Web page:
The rest of the car is basic, wipers, signals, horn, and even has a pedestrian horn which is a nicer way of telling someone “I’d coming up on you and you don’t hear me because I am BATMAN SILENT!”  The car has a normal stick for the transmission, including Park, Reverse, Neutral, Drive, and Low.  Reverse turns on the rear camera.  Low is useful for stop and go traffic, or so I am told.

The parking brake is electric.  I assume this is so the car can turn it on when you charge, and likely other reasons.  One scary thing I read is called Torque Lock.  This is where you park on a hill, and if you put the car into park, and then turn on the parking brake, you risk locking up the electric drive.  If this happens, you will need a push up the hill or tow to get the drive unlocked out of Park.  The solution is to stop with the brakes, then put on the parking brake, then put the car into Park.  I’ve been practicing this on normal parking, because I don’t want to have to call AAA if I do not need to.

The Volt has all sort of other cool stuff.  Remote Keyless Entry means I keep the fob in my pocket and the door unlocks for me, and I start the car with the press of a button.  It will alert me if I leave the fob in the car.  The unlock range is short, less than 3 feet.  We tested this by having me walk up to the passenger door.  Elizabeth could not open the driver’s door, but i could open the passenger door.  This is really slick.  If the key battery gets low or dies, I can pop out the key and plug it into a hidden port on the dash to get headed to buy a new key battery.

My car also came with an auto dimming rear view mirror.  The car has sensors to detect humidity and will auto defog the car, as well as auto defrost.  Seeing that the climate system can use up to 26% of your charge if run inefficiently, I think it is nice that the car detects situations and heads them off before they get too bad and would need even more energy to correct.

The car rides really nicely.  Super silent and handles quite well.  I do not know what the exact turning radius is, but it is shorter than my SHO.  I really like how it feels going around the corners, and it has StabiliTrak should I get into a traction compromised situation.

Comfort is ok.  I was spoiled by my SHO’s seats with lumbar support.  I have plenty of headroom and my legs are comfortable.  The back seats are more cramped, or so I am told <g>, but they do well most passengers, unless they are tall.

Being a hatchback, it is fairly easy to see into the cargo area, especially since there is a rear view port for seeing out the back.  I may have the entire car tinted at some point. 

The blindspots suck on the Volt.  The A/B front pillars are large, as are the C pillars.  When you glance over, you see a lot of nothing and small, sloping rear window.  However, when researching this I found a technique that bucks how I have set up mirrors for 28 years.  Check it out at your own risk, but I really like it.  Basically, you set the mirrors so the edges of the side mirrors overlap the rearview mirror slightly.  You can no longer see the rear of your car while sitting normally, but you see everything to the sides.  There are several sites, wikihow and cartalk that discuss this system.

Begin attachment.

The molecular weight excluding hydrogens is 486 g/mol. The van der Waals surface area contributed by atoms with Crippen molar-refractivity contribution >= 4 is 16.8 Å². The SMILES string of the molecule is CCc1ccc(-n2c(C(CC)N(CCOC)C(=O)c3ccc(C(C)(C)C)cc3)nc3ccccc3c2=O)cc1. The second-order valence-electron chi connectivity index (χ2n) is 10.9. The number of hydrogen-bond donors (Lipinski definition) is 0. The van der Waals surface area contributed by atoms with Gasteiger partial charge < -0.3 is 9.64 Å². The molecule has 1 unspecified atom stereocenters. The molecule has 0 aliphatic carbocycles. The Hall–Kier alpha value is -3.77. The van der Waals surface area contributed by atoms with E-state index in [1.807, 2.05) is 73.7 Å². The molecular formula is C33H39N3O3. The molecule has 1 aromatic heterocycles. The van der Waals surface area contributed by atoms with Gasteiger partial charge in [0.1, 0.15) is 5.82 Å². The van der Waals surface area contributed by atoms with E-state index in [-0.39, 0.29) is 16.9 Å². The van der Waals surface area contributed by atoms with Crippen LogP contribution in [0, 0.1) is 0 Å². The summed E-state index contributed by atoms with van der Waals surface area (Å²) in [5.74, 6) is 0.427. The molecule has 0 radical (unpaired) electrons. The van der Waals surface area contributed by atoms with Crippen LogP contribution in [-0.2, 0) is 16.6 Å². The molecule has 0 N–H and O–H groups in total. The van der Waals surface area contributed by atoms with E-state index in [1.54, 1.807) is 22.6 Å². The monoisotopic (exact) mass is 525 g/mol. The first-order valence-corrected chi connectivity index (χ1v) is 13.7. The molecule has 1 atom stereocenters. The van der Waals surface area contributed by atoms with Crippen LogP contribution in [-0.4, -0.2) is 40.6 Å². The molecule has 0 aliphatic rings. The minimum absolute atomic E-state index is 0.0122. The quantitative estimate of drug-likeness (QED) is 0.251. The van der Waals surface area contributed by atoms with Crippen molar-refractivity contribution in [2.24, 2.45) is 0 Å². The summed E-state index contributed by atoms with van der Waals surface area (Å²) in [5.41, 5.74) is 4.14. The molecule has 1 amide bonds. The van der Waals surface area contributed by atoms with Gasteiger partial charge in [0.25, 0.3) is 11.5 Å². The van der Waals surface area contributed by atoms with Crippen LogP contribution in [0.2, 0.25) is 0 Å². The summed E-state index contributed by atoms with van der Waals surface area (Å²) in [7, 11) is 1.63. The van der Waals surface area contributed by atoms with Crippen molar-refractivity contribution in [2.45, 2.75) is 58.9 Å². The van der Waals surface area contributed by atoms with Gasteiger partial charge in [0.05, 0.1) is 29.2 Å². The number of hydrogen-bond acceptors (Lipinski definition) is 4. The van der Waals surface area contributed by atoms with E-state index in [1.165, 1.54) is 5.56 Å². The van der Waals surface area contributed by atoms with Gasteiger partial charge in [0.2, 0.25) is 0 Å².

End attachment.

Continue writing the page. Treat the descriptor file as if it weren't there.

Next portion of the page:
This review was a bit of a ramble, but I’ve been a bit overwhelmed with all of the research, both on the car and financing, as well as reading the owner manual (thanks Google!)

I’ll post more here as I log milage and track any issues I have with the Chevy Volt!



Filed under: Uncategorized — steveriggins @ 5:18 am

This is page one


Steve Jobs

Filed under: Apple — Tags: — steveriggins @ 5:14 pm

Steve Jobs



Lion Tips #1

Filed under: Apple, Mac — steveriggins @ 5:57 pm

Lion Finder Tip:  Select several items and choose New Folder With Items from File Menu

Lion System Preferences Tip:  You can sort preferences alphabetically, instead of those categories

Lion Desktop Image Tip:  You can drag the system prefs window to another desktop (via drag to edge of screen, or in Mission Control) and set different desktop pics per desktop

Lion Tip:  Check out Apple Menu-> About This Mac->More Info.  You can get all sorts of system info, warranty and support help there now.


Getting Ready for Lion

Filed under: Apple — steveriggins @ 1:34 pm

Mac OS X Lion (10.7) is going to be released soon.  Are you ready?  If not, I suggest you wait for 10.7.1 to be released.  Let others find the bugs and issues.  In the meantime, make a list of your printers and other peripherals, then research their Lion compatibility before upgrading.

Another great resource to help prepare you for Lion is Macworld’s Article on Getting Ready for Lion.  Be sure to check it out before considering upgrading to Lion.

Whatever you do, create a full clone backup of your hard drive before installing Lion.  This will allow you to revert to a known working system should something go awry.


If you own Pixelmator 1.0, you might as well buy it again

Filed under: Apple, Mac — steveriggins @ 11:10 am

If you own Pixelmator 1.0, you might as well re-buy it now in the Mac App Store for $29.99.

2.0 is coming and the upgrade for 1.x owners will be $29.99.  By re-buying it from MAS, you get a free upgrade to 2.0, and also the advantages of MAS (install on your Macs as often as you like without effing with licenses)

It means NEW customers are only paying $29.99 for BOTH versions, where I paid $75 for both (1.x was $50) but the Pixelmator Team are kinda screwed in how MAS operates.  They want all customers to move to MAS as it makes their distribution model simpler (even though they make 30% less!)  Not having to deal with customer license issues a big time saver for indie developers.

These are wild times, but if you like Pixelmator, pick up a new license from the App Store. Pixelmator – Pixelmator Team (affiliated link)